Red Tide Situation Report Oct. 9

Updated Red Tide FAQ Sheet 

Sarasota County has collected more than 255 tons of red tide debris since Aug. 1.

Oct. 12 update:

Debris collection not necessary at beaches and boat ramps.  

Sarasota County Parks, Recreation and Natural Resources (PRNR) staff continues to monitor the beaches each day and evaluates in accordance with the beach cleanup policy. In addition, we are monitoring the status of canals. Please use the SeeClickFix app to bring potential concerns to our attention.

All beaches are open.

 

Watch the Red Tide video from Aug. 30, 2018 

Watch the Red Tide video from Aug. 23, 2018  

Watch the Red Tide video from Aug. 16, 2018

Aug. 16 Facebook Live transcript

Siesta 2 09-18-18
Siesta 1 09-18-18
North Jetty 1 09-18-18
Nokomis Beach 2 09-18-18

About Red Tide 

Florida red tide is a higher-than-normal concentration of a naturally occurring, microscopic algae called Karenia brevis, often abbreviated as  K. brevis. It produces brevetoxins — powerful and potent neurotoxins — that can kill marine animals and be harmful to humans.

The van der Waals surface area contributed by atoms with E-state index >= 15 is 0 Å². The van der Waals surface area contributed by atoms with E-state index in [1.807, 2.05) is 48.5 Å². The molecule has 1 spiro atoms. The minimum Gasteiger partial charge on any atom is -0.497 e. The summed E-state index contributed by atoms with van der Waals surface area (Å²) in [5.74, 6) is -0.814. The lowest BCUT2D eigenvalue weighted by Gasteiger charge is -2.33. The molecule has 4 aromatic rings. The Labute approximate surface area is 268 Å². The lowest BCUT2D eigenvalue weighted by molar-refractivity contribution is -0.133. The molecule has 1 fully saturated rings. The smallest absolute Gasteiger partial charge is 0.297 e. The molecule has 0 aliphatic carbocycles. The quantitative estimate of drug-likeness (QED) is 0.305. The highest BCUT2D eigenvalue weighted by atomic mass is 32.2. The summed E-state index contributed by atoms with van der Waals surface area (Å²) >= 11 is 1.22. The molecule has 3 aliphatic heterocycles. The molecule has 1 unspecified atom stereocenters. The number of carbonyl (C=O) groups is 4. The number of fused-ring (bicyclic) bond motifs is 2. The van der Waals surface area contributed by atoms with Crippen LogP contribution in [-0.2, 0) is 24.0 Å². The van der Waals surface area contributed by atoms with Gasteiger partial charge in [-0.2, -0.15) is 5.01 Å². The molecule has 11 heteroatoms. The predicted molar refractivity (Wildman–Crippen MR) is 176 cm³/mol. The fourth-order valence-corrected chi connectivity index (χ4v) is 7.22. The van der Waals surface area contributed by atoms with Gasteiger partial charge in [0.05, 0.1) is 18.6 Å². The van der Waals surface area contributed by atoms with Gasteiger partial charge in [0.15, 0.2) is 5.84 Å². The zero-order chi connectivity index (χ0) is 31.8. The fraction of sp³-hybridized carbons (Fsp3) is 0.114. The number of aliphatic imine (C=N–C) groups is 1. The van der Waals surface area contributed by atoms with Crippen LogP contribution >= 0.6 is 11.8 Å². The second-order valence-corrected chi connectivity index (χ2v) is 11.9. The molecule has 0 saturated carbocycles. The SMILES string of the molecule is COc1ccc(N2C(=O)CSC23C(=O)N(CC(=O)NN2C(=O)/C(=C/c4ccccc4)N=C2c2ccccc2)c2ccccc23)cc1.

Red tides form many miles offshore, sometimes causing no impact to humans. However, when red tides travel inshore on wind and water currents, they can cause respiratory irritation among beachgoers, especially those who have underlying lung diseases.  - Mote Marine Laboratory

 

One of the most frequent symptoms people experience during a Karenia brevis red tide is respiratory irritation. If you have ever visited a beach during a red tide, you may have experienced the "red tide tickle" which can include itchy throat and coughing.

Brevetoxins, chemicals produced by Florida red tide, may also irritate pre-existing respiratory conditions including asthma. Persons with asthma are advised to bring their inhaler to the beach during a red tide or avoid the area until conditions improve. Some swimmers experience skin irritation and rashes after swimming in waters with a severe red tide. They have also reported eye irritation from the sea foam.

In some red tides, dead fish wash ashore; during these conditions it is advised that beachgoers avoid swimming in water where dead fish are present. - Florida Department of Health